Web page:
Bring in the Daylight & Brighten Up Your Home
Natural light is one of the most effective ways to make a home feel brighter, comfortable and more airy yet many properties suffer from a lack of natural sources of light. Dingy corridors, small box rooms and north facing windows make for a dark and gloomy environment, especially during the winter months.
Here’s just some of the more effective ways you can maximise the levels of natural light on your home and improve the internal ambiance.
Tall Glass Doors & Windows
Sometimes it’s not where the windows are positioned but the actual height they reach. Windows and doors that are glazed to a low height can actually make a room feel quite dark and small. By using glass that is full height, this dramatically increases the amount of light that is allowed into a room and will make a huge impact on the internal light levels.
The fact is, the higher the angle from which the light source comes from, the more intense the light is. So set your windows and door frames as high and as tall as you can to get every little bit of light possible.
Glaze the Roof
Whilst this is not the most cost-effective option, a fully glazed roof will make a massive impact on the levels of light coming into any room in the house. During winter, the room will still feel well lit during daylight hours whilst in the summer, will feel warm and glow with the warmer suns rays.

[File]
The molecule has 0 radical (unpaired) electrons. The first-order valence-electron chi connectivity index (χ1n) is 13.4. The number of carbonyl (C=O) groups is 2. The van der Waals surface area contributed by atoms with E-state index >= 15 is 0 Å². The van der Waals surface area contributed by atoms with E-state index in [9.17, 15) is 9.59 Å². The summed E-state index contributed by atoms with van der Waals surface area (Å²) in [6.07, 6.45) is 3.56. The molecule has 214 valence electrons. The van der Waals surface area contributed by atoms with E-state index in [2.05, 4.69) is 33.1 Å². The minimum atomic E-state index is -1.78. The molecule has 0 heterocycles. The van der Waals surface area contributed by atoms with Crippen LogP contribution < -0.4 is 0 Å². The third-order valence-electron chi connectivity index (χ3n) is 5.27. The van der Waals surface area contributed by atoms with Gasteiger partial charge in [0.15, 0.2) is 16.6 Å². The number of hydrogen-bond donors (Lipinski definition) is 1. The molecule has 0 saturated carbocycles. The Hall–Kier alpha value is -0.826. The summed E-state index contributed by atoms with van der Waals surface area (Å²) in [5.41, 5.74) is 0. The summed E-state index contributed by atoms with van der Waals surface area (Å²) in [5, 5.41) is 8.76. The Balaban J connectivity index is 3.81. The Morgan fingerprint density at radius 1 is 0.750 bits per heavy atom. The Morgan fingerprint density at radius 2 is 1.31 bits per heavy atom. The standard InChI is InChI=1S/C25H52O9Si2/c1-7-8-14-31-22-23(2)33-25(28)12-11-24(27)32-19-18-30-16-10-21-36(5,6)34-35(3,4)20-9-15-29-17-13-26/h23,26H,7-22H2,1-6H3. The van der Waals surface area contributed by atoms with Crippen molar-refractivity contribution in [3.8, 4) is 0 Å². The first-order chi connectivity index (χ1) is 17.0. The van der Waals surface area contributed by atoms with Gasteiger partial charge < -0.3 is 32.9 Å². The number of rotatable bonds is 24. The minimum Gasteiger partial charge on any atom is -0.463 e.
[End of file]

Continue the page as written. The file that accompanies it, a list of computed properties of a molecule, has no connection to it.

A word of caution however. Too much glass can cause a greenhouse effect making the room incredible hot and uncomfortable, not to mention the potential for intense glare and brightness. In winter, a ton of heat can be lost through the glass meaning expensive energy bills so approach this option with a large dose of pragmatism.
This very popular option is proving successful for people with both pitched or flat roofs. As an alternative to going fully glazed, roof lights are practical and far more cost-effective and in many cases, can be purchased off-the-shelf and installed fairly pain-free. Most options on the market are relatively cheap to buy, are fully-openable and energy efficient.
Best of all, they allow tons of light to flood into a room without making it feel overly bright and will not cause an increase in heat or cause any major loss of warm during colder months.
If a roof light is a non-starter due to budgetary constraints or your roofing structure, a sun tunnel could be a practical and cheaper alternative. These clever inventions can be installed relatively quickly and funnel light directly from your roof through a reflective pipe down to a specially design ceiling light that shines all that natural sunshine into your room.
The downside is you don’t get the nice direct views of the sky but the upside is, they suit most budgets, are easy to install and are very effective as transferring light from the outside in.
Growing in popularity, many homeowners embarking on a flat roofed extension to a kitchen or sunroom are opting for a roof lanterns. Reminiscent of a Georgian orangery, these modern twists take the traditional and merge them with modern building standards to create a fabulous light-filled solution that literally brings the outside in.
The price tags are not generally for the feint-hearted but when you see the finished look, they’re well worth it.
One of the oldest tricks in the book is to use what light you have and to reflect it as far and as wide as you can. If you have a dark corner that is adjacent to a source of light, try hanging a mirror to bounce the light from the source to other parts of the room. You’ll be surprised how effective this simple, cost-effective trick is.
If your internal walls and decorating is a little on the darker side, perhaps it’s time for a rethink to redecorate the rooms that suffer from a lack of natural light. By going lighter, you will instantly make the room feel brighter and the walls will help to reflect and bounce light to other areas.